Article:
What Do (real) Irish People Think of St. Patrick's Day☘️

Dear parents who are really Irish (read: people born in Ireland),

The Americans who still claim your heritage despite their Irish genetic makeup equaling approximately .0000098 percent...we are sorry. We’ve taken your great history and have watered it down in Mardi Gras style emerald beads and rivers dyed neon green (looking at you Chitown.) In the name of getting black out drunk by noon, we realize we don’t have a damn clue what we’re even celebrating** In our attempt to reconcile with our American March past, Citykin thought it’d be nice to ask YOU (read: real Irish parents) what you think of American celebrating? Bastardizing? Evolving? your great Irish holiday. So here we go. We asked our Irish Citykin contingency to DM us some thoughts and boy did they ever!

Let it ALL out Irish parent friends! Here is your microphone to say anything you want:

This is Beau and Harlow who are real Irish (read: mom and dad born in Ireland) and live in Brooklyn. They are assimilating quite well to the American Irish holiday fashion.

This is Beau and Harlow who are real Irish (read: mom and dad born in Ireland) and live in Brooklyn. They are assimilating quite well to the American Irish holiday fashion.

“I find it hilarious that St Patrick's day is a bigger event in the States vs Ireland even though it is a bank and school holiday event here.”

“The most annoying thing ever is that Americans call it "St Patty's" - it is only EVER called St Patrick's or St PADDY's in Ireland.” (guilty)

“I see loads of signs here saying "come and celebrate St Patty's" and I want to run in and scream (but I don't as that would be crazy!) (Noted…just say no to the double Ts.)

“What annoys me about St.Patricks Day… 99% chance of precipitation and a bouncy blow dry becoming big and fuzzy whilst watching a sh*t parade of smug marching kids with your own whining ones........” (OMG spirit animal?)

“Living in Ireland there is less need for such affirmation hence green rivers in Chicago and green beer and similar hued shakes as found in McDonalds. We can't escape our Irishness let alone need reminding.” (Go big or go home?)

“I’ve never done the parade here simply because I couldn't face it with a toddler in tow but I imagine it's a pretty fun thing.” (instincts about right…)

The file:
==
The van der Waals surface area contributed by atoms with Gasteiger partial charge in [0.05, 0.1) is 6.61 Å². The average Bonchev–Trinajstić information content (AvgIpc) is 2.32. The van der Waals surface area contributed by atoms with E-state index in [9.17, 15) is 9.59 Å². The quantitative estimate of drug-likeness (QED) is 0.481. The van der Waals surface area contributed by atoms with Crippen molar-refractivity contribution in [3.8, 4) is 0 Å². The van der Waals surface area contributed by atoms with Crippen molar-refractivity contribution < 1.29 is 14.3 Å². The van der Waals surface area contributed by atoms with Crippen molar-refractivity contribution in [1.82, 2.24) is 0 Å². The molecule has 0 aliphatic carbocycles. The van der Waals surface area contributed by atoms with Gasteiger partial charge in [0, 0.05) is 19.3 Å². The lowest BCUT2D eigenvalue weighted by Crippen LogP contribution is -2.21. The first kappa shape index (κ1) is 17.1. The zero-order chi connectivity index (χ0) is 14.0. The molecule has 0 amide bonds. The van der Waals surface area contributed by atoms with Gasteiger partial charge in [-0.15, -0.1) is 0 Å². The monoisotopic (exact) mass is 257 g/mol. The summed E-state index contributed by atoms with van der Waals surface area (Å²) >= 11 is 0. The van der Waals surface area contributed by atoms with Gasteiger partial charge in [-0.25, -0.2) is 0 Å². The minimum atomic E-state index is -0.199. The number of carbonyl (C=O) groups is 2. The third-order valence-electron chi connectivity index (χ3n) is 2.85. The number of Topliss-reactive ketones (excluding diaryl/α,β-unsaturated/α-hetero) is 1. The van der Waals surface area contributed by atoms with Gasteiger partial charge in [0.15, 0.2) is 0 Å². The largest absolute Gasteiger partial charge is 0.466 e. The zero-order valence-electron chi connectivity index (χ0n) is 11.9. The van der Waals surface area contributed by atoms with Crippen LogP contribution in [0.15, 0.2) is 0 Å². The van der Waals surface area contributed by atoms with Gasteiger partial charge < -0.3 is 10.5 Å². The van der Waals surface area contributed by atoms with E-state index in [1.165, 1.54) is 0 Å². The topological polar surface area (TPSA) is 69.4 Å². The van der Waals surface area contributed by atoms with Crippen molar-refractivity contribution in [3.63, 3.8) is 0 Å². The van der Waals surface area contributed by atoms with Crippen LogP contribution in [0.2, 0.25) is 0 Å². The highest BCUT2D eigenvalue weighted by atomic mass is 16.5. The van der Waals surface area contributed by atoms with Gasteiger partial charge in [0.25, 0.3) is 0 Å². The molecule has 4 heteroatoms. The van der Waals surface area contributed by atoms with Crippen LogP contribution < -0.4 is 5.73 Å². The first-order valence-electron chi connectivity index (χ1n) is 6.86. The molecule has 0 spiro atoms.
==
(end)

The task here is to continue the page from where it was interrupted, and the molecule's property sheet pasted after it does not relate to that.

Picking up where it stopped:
“As a parent St Patrick's day means getting to have an extra ' Sunday' during the week: no work and more family time. As a child it means you get to Jay walk on the streets, wear silly hats and ingest a monthly ration of treats in one day. For alcoholics and those looking for the answer in beer: be it green or golden, it is just another day except they feel less alone amongst busy streets.” (what if you tick all the boxes?)

“There has been a cultural shift away from the pub here on St Patrick's day ( and in general) and it is now more focused on  family and spending the day with same.”

“The green drinks thing is definitely an American invention as far as I'm aware - I've definitely never had a green drink before!”

“Overall I think it's nice that St Paddy's is a thing here and I like walking in to shops and restaurants and seeing something about St Patrick's Day as it makes me feel like people here like the Irish ☘️”

“If you live in Ireland you WILL go to a midday local parade consisting of:

- groups of young and old children parading in groups . All representing an extra curricular activity  be it dancing , singing or a sport . Simultaneously they will walk past barricaded children who regard them with a jealous envy and a slight sense of inadequacy.

- there will be some direct marketing by local businesses who are have to turn festive and green for the day and promote their wares on top of decorated floats . Bribes of sweets and treats are distributed and everyone is happy.”

“I will say though that I've seen so many bakeries and cafes advertising their "Irish soda bread" - I've even tasted some and it is literally the furthest thing from an Irish soda bread that I've ever seen but it's nice that people are making the effort.”

”They celebrate it more and with greater gusto in the States.” 

“Most larger cities in Ireland are starting to celebrate in similar ways too -a lot of booze, green everything and tacky decor.” (Just bringing our fine culture abroad.)

A house in the Carroll Gardens neighborhood in Brooklyn, NY. Subtle…. I don’t think so. ☘️

A house in the Carroll Gardens neighborhood in Brooklyn, NY. Subtle…. I don’t think so. ☘️

“I find it flattering and humbling to see our heritage and culture celebrated and treasured  so much.” 

“The Americans make a good attempt to celebrate most events and occasions and tend to go over the top (guilty) on all of them so St. Paddy’s Day is no exception.” (he knows us so well.)

“As an Irish person living here I love the fact that St Patrick's Day is celebrated here and so widely known. It feels nice to think that people here think about our wee country and want to celebrate it in some way. At home it's celebrated much more by younger people who generally want to go out and get very drunk. There's a big parade in Dublin and a smaller one in Belfast and a few other cities but I've never even been to one before. I celebrated it as a student many times but not so much as a "grown up”. People do the getting very drunk thing or celebrate with a family meal or have friends over -that kind of thing.”

***St Patrick's has been lost in its' raison d'etre although it is no longer a reason to celebrate a snake banishing saint but an event to celebrate and embrace 'Irishness' and Irish ancestry